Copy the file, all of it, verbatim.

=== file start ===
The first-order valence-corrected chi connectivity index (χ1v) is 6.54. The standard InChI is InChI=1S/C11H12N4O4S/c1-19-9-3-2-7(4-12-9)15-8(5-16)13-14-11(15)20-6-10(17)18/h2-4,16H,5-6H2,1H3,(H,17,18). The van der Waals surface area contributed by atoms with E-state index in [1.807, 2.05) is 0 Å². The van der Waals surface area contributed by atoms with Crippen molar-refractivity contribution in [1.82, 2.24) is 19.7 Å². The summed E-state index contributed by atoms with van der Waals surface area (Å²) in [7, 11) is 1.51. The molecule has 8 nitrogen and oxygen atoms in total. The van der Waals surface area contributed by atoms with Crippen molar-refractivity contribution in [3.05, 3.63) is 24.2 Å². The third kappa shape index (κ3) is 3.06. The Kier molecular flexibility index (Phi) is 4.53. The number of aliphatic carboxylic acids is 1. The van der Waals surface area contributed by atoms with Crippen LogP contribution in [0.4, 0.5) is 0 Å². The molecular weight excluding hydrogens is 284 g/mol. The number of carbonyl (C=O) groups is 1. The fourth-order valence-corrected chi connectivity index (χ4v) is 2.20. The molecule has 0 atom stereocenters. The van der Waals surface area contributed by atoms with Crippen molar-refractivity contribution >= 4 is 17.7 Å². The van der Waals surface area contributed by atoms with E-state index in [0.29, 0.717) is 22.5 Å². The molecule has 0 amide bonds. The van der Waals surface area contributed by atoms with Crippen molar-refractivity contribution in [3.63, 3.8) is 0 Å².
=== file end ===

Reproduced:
The first-order valence-corrected chi connectivity index (χ1v) is 6.54. The standard InChI is InChI=1S/C11H12N4O4S/c1-19-9-3-2-7(4-12-9)15-8(5-16)13-14-11(15)20-6-10(17)18/h2-4,16H,5-6H2,1H3,(H,17,18). The van der Waals surface area contributed by atoms with E-state index in [1.807, 2.05) is 0 Å². The van der Waals surface area contributed by atoms with Crippen molar-refractivity contribution in [1.82, 2.24) is 19.7 Å². The summed E-state index contributed by atoms with van der Waals surface area (Å²) in [7, 11) is 1.51. The molecule has 8 nitrogen and oxygen atoms in total. The van der Waals surface area contributed by atoms with Crippen molar-refractivity contribution in [3.05, 3.63) is 24.2 Å². The third kappa shape index (κ3) is 3.06. The Kier molecular flexibility index (Phi) is 4.53. The number of aliphatic carboxylic acids is 1. The van der Waals surface area contributed by atoms with Crippen LogP contribution in [0.4, 0.5) is 0 Å². The molecular weight excluding hydrogens is 284 g/mol. The number of carbonyl (C=O) groups is 1. The fourth-order valence-corrected chi connectivity index (χ4v) is 2.20. The molecule has 0 atom stereocenters. The van der Waals surface area contributed by atoms with Crippen molar-refractivity contribution >= 4 is 17.7 Å². The van der Waals surface area contributed by atoms with E-state index in [0.29, 0.717) is 22.5 Å². The molecule has 0 amide bonds. The van der Waals surface area contributed by atoms with Crippen molar-refractivity contribution in [3.63, 3.8) is 0 Å².